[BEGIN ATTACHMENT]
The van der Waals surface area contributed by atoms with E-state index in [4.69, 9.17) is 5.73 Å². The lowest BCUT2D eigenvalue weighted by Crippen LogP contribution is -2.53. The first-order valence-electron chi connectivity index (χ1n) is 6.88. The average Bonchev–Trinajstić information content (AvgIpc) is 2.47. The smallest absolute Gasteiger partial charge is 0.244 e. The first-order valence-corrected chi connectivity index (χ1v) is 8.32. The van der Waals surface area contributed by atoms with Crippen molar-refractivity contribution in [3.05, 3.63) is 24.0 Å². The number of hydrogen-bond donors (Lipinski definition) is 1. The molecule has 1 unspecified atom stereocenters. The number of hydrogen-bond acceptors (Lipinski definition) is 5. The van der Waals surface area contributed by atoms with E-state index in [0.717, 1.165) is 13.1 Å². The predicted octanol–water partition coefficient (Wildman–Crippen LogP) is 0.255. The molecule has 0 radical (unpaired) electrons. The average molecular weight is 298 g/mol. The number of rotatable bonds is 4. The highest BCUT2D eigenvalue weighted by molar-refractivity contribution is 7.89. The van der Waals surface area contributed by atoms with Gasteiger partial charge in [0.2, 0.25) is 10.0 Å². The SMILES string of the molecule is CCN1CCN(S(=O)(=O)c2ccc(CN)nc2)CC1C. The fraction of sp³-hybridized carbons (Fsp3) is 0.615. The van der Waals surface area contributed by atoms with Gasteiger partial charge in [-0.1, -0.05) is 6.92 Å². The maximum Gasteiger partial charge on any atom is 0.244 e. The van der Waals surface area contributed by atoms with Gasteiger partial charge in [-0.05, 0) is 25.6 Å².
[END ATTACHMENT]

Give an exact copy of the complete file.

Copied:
The van der Waals surface area contributed by atoms with E-state index in [4.69, 9.17) is 5.73 Å². The lowest BCUT2D eigenvalue weighted by Crippen LogP contribution is -2.53. The first-order valence-electron chi connectivity index (χ1n) is 6.88. The average Bonchev–Trinajstić information content (AvgIpc) is 2.47. The smallest absolute Gasteiger partial charge is 0.244 e. The first-order valence-corrected chi connectivity index (χ1v) is 8.32. The van der Waals surface area contributed by atoms with Crippen molar-refractivity contribution in [3.05, 3.63) is 24.0 Å². The number of hydrogen-bond donors (Lipinski definition) is 1. The molecule has 1 unspecified atom stereocenters. The number of hydrogen-bond acceptors (Lipinski definition) is 5. The van der Waals surface area contributed by atoms with E-state index in [0.717, 1.165) is 13.1 Å². The predicted octanol–water partition coefficient (Wildman–Crippen LogP) is 0.255. The molecule has 0 radical (unpaired) electrons. The average molecular weight is 298 g/mol. The number of rotatable bonds is 4. The highest BCUT2D eigenvalue weighted by molar-refractivity contribution is 7.89. The van der Waals surface area contributed by atoms with Gasteiger partial charge in [0.2, 0.25) is 10.0 Å². The SMILES string of the molecule is CCN1CCN(S(=O)(=O)c2ccc(CN)nc2)CC1C. The fraction of sp³-hybridized carbons (Fsp3) is 0.615. The van der Waals surface area contributed by atoms with Gasteiger partial charge in [-0.1, -0.05) is 6.92 Å². The maximum Gasteiger partial charge on any atom is 0.244 e. The van der Waals surface area contributed by atoms with Gasteiger partial charge in [-0.05, 0) is 25.6 Å².